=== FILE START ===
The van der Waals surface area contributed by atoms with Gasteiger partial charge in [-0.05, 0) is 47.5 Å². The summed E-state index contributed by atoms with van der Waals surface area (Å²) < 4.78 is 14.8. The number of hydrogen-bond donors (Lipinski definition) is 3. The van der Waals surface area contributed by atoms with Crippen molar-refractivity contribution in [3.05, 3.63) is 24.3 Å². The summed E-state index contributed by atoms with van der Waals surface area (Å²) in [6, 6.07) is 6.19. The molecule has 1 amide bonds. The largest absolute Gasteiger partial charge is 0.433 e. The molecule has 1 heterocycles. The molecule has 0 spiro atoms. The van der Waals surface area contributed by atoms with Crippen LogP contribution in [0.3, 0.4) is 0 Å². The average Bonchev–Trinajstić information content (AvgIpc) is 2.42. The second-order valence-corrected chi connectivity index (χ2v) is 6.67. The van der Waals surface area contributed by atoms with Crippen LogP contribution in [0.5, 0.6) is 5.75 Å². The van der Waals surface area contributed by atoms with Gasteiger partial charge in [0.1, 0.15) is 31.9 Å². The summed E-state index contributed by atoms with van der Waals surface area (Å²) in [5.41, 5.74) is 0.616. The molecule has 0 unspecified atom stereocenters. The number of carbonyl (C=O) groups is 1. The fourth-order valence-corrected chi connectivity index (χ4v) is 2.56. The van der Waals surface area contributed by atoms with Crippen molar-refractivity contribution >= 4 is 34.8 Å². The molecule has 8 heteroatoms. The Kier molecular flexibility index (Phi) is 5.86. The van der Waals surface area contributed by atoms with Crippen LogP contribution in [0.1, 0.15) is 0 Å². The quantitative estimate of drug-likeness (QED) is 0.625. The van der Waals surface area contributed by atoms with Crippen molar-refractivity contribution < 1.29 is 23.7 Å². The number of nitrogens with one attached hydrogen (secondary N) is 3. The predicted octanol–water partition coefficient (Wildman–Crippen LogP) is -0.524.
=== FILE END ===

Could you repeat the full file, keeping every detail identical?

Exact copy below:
The van der Waals surface area contributed by atoms with Gasteiger partial charge in [-0.05, 0) is 47.5 Å². The summed E-state index contributed by atoms with van der Waals surface area (Å²) < 4.78 is 14.8. The number of hydrogen-bond donors (Lipinski definition) is 3. The van der Waals surface area contributed by atoms with Crippen molar-refractivity contribution in [3.05, 3.63) is 24.3 Å². The summed E-state index contributed by atoms with van der Waals surface area (Å²) in [6, 6.07) is 6.19. The molecule has 1 amide bonds. The largest absolute Gasteiger partial charge is 0.433 e. The molecule has 1 heterocycles. The molecule has 0 spiro atoms. The van der Waals surface area contributed by atoms with Crippen LogP contribution in [0.3, 0.4) is 0 Å². The average Bonchev–Trinajstić information content (AvgIpc) is 2.42. The second-order valence-corrected chi connectivity index (χ2v) is 6.67. The van der Waals surface area contributed by atoms with Crippen LogP contribution in [0.5, 0.6) is 5.75 Å². The van der Waals surface area contributed by atoms with Gasteiger partial charge in [0.1, 0.15) is 31.9 Å². The summed E-state index contributed by atoms with van der Waals surface area (Å²) in [5.41, 5.74) is 0.616. The molecule has 0 unspecified atom stereocenters. The number of carbonyl (C=O) groups is 1. The fourth-order valence-corrected chi connectivity index (χ4v) is 2.56. The van der Waals surface area contributed by atoms with Crippen molar-refractivity contribution >= 4 is 34.8 Å². The molecule has 8 heteroatoms. The Kier molecular flexibility index (Phi) is 5.86. The van der Waals surface area contributed by atoms with Crippen LogP contribution in [0.1, 0.15) is 0 Å². The quantitative estimate of drug-likeness (QED) is 0.625. The van der Waals surface area contributed by atoms with Crippen molar-refractivity contribution < 1.29 is 23.7 Å². The number of nitrogens with one attached hydrogen (secondary N) is 3. The predicted octanol–water partition coefficient (Wildman–Crippen LogP) is -0.524.